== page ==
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Back to the Black: how to become debt-free and stay that way (Telling Experience)

’Back to the Black: how to become debt-free and stay that way’ is for anyone worried about debt, who wants to know how to handle it and get out of debt as soon as possible. By viewing your problem as a coach or counsellor would, you’ll learn many tactics for handling stress, formulating a plan and much more. You’ll also learn how to fix a repayment schedule that’ll shorten the time till you are debt-free while protecting your peace of mind; how to budget more effectively; and some simple ways to track your spending in future so that you can stay “in the black” while still enjoying life.

After reading this book you will feel more confident of your ability to handle your debt situation … and you’ll have a plan for doing so.

You’ll know how to evaluate your current situation; how to decide realistic but challenging goals for reducing your debt; how to develop a list of options; and how to calculate your discretionary income. When you have that information, the decision about what to do will suddenly seem straightforward.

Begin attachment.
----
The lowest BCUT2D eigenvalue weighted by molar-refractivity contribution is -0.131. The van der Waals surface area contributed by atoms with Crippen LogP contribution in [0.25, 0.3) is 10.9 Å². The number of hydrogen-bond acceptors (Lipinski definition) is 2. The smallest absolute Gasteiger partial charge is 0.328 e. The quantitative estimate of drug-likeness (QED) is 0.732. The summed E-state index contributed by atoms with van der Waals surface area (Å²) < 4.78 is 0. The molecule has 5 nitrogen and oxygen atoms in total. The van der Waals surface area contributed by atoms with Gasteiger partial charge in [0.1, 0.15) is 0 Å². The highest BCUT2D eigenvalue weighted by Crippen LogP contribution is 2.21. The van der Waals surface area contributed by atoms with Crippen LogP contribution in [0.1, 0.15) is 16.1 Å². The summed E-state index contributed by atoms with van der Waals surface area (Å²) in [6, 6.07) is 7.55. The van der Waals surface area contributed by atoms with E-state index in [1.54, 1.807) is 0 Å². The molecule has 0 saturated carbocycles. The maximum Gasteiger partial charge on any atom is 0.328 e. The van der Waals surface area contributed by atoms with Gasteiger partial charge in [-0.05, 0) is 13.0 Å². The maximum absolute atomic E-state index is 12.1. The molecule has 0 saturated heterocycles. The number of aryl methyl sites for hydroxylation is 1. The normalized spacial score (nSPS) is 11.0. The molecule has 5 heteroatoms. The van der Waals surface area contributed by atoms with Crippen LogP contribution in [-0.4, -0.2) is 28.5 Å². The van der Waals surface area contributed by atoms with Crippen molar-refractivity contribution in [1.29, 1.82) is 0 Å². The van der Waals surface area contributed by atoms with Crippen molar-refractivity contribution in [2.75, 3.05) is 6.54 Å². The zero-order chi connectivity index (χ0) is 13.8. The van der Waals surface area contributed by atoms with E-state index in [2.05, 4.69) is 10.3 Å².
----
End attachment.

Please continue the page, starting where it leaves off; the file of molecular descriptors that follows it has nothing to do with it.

The book ends with a comprehensive “Resources” section, including contact details for nearly 50 organisations that can help you (most of them for free).

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How to Get out of Debt

Millions of consumers have become trapped in a spiral of debt, but there is hope. If you want to free yourself from the shackles of debt, this book is for you–it can help you “get out of debt, stay out of debt and live prosperously”. Jerrold Mundis writes in a friendly, engaging style, urging readers to stop the cycle of spending. Mundis knows what he’s talking about–he, too, was once thousands of (US) dollars in debt and didn’t know where to turn. Anecdotes from Debtors Anonymous folks, plus multiple examples from the writer’s own life and ledgers, make How to Get Out of Debt an encouraging read, not a condescending one. Once you start your program, you may want to periodically reread some chapters for inspiration or fun. –Jake Bond

List Price: £3.99
Price: £1.13